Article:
KANSAS CITY, Missouri — Jamaal Charles had touched the ball more than 1,500 times in his Kansas City Chiefs career, between the times he was given it in the backfield and the times he had hauled in a pass.
He had fumbled it just 24 times.
So when Andy Reid decided to hand off to him in the final seconds Thursday night, with the Chiefs and Broncos knotted 24-all, the coach figured his odds were better that the two-time All-Pro would break a long run than he would fumble for the second time in the game.
"I thought that was a good play," Reid said afterward. "Didn't work out so good."
Broncos linebacker Brandon Marshall managed to pop the ball from Charles' grasp, and Bradley Roby scooped it up. By the time he ran 21 yards for a go-ahead touchdown, the Broncos had scored twice in a span of 9 seconds, leaving the Chiefs just 27 seconds remaining in the game.
Barely enough time to digest what had just happened in a 31-24 defeat.
Charles could have dodged reporters in the aftermath, just like he had so effortlessly the Broncos most of the night. He could have hung out in the showers until the locker room closed, or slipped away. But instead, Charles took ownership of the loss, vowing that he would put his performance behind him with 14 games still on the schedule.
"You have to get over it. By tomorrow, it's going to be out of our mouths, the taste, and get focused for the next game," he said. "We have to restart ourselves, redeem myself."
Make no mistake: Charles wasn't sweeping anything to the gutter.
The star running back took the defeat as hard as anybody in the locker room, even saying at one point, "I tried to put the team on my back and I ended up losing the game. It's all on me."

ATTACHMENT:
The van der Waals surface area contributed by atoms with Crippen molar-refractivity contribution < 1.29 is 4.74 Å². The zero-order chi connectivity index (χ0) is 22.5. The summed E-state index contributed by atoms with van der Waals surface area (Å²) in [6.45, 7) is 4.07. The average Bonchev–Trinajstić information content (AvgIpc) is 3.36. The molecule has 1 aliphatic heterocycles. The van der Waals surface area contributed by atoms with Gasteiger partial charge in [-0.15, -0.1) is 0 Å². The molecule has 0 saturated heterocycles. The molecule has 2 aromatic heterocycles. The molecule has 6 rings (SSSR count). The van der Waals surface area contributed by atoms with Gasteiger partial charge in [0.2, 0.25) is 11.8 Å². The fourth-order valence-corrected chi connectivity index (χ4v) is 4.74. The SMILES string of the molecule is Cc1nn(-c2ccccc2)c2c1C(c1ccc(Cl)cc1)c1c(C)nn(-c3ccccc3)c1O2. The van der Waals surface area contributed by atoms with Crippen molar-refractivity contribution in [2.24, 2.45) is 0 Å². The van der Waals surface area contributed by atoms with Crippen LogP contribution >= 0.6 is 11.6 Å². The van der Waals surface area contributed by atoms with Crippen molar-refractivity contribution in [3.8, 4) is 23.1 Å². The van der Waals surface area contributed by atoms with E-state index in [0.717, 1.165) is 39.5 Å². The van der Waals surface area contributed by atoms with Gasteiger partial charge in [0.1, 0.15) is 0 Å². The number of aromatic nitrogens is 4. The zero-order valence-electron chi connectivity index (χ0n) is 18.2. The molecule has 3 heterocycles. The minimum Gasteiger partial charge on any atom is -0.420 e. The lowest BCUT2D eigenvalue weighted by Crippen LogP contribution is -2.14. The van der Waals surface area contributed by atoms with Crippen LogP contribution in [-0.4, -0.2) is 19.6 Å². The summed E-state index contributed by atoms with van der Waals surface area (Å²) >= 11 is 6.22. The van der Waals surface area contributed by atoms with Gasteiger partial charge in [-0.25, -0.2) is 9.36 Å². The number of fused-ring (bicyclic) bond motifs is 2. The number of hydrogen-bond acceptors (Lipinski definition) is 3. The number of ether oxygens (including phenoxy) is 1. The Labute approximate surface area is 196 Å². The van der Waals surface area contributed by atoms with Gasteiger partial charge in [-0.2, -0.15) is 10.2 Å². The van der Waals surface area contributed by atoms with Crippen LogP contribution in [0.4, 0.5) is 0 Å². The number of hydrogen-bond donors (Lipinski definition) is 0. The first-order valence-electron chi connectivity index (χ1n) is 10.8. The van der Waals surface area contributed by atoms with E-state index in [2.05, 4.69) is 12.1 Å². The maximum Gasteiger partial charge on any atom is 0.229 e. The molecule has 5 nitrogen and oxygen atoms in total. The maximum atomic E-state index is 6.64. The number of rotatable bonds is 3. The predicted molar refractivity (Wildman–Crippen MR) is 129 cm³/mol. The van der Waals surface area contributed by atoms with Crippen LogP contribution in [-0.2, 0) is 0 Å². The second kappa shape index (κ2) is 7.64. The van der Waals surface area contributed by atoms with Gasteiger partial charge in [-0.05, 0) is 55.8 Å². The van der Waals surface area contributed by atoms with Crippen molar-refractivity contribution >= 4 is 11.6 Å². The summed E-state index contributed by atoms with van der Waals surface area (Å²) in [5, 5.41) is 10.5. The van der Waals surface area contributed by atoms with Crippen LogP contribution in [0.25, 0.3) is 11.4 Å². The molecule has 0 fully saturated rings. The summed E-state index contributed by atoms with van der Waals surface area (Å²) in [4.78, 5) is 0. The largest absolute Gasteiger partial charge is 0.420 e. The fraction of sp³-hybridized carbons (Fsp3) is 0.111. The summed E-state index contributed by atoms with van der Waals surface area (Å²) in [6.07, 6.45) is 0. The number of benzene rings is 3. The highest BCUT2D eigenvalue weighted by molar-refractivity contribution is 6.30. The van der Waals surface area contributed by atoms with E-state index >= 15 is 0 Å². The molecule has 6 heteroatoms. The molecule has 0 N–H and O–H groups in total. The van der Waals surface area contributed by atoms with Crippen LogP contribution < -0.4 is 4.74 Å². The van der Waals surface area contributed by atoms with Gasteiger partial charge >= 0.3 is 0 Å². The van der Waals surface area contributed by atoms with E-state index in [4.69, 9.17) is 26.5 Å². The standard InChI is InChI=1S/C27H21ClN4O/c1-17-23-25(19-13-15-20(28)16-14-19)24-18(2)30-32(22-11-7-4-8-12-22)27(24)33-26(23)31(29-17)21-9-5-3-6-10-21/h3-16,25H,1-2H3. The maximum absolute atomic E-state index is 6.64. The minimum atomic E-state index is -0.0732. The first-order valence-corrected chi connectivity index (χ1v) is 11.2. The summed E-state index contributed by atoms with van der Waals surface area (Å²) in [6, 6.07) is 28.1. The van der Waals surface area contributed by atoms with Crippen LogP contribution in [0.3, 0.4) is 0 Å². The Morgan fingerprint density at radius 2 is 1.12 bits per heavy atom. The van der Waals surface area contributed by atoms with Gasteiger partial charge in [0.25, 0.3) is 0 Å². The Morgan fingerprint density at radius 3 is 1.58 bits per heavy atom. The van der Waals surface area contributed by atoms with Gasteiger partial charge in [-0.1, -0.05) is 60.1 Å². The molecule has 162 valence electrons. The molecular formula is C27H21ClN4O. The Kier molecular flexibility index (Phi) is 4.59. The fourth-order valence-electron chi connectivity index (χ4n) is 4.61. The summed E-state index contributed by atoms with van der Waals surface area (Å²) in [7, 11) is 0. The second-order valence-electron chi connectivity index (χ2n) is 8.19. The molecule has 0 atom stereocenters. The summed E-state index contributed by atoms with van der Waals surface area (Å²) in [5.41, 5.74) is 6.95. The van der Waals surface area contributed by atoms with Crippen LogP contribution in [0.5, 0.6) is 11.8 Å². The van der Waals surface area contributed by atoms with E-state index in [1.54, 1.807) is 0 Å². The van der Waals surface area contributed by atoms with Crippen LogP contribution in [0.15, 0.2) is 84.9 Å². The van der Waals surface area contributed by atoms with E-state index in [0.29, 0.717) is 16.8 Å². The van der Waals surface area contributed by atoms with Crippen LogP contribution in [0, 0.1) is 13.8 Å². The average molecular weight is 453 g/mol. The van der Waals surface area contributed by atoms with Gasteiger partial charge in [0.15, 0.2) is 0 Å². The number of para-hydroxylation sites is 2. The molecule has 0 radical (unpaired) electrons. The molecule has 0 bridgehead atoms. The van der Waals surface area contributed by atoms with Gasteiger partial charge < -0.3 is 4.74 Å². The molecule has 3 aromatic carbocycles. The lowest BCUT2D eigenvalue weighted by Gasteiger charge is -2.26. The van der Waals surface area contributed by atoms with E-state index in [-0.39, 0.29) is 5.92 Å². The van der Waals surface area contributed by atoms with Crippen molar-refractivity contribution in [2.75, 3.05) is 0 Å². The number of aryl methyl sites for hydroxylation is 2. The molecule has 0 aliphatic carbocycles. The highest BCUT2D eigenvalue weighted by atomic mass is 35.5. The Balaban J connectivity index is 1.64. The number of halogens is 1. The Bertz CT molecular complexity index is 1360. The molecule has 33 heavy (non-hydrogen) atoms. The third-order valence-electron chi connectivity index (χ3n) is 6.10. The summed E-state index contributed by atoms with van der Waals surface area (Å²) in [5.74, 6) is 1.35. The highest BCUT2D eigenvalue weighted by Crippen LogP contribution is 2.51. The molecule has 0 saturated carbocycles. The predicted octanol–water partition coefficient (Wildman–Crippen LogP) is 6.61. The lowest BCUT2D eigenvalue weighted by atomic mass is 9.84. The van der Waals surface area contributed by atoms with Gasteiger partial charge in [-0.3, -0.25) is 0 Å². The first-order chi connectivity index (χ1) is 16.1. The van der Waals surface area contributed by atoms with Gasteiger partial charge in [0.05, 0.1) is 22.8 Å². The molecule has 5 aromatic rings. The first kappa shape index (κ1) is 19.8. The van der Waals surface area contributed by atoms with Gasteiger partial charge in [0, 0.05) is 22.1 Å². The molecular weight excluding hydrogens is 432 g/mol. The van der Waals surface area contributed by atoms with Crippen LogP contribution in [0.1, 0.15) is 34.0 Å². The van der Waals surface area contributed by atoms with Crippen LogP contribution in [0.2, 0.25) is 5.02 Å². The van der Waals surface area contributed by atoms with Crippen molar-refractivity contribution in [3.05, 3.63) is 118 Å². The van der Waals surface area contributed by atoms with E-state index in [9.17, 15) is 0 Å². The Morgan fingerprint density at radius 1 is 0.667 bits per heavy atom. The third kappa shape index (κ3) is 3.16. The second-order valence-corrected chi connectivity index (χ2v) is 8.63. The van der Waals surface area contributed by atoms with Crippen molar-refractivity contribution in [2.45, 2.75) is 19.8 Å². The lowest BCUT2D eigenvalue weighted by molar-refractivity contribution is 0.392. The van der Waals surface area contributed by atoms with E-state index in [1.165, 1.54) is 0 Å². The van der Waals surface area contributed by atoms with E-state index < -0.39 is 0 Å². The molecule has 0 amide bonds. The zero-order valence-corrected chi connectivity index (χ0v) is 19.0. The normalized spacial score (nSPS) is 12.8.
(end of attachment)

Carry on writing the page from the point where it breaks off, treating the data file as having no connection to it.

That left his teammates to point out they may not have been in position to force overtime had Charles not run for 125 yards, or scored on a hip-swiveling, 34-yard first-half burst.
"Besides Jamaal being one of the best players in the league, he plays a big leadership role in our locker room," said quarterback Alex Smith, whose two interceptions also proved costly.
"You know, he's the type of guy — you can see it — you don't want to jump on the sore, so to speak. We're going to need him," Smith said. "Tonight hurts. It's almost like a shock. You don't even know what to feel at this point, but obviously, we have to find something out of this."
Finding things to fix won't be all that difficult.
The Chiefs committed five turnovers in the game, and nine penalties for 60 yards repeatedly put them in long third down situations they failed to convert.
The defense nearly bailed them out with another dynamic performance.
Justin Houston had two more sacks, and the Chiefs had three as a team, harassing Peyton Manning every time he dropped to pass. They also allowed just 61 yards on the ground, bottling up C.J. Anderson and Ronnie Hillman every time they hit the line of scrimmage.
Still, it wasn't enough to overcome the many mistakes made by the Chiefs offense, none bigger than the two fumbles by Charles — one in his red zone, the other deep in his own territory.
"It's a team effort. We can't just point fingers at him," said Knile Davis, whose touchdown run with 2:27 left in the fourth quarter had given Kansas City the lead.
"Everybody made mistakes," Davis said. "His, you can see it better on the TV or from your view, but I made mistakes on the front line. Everybody made mistakes. Nobody had a perfect game."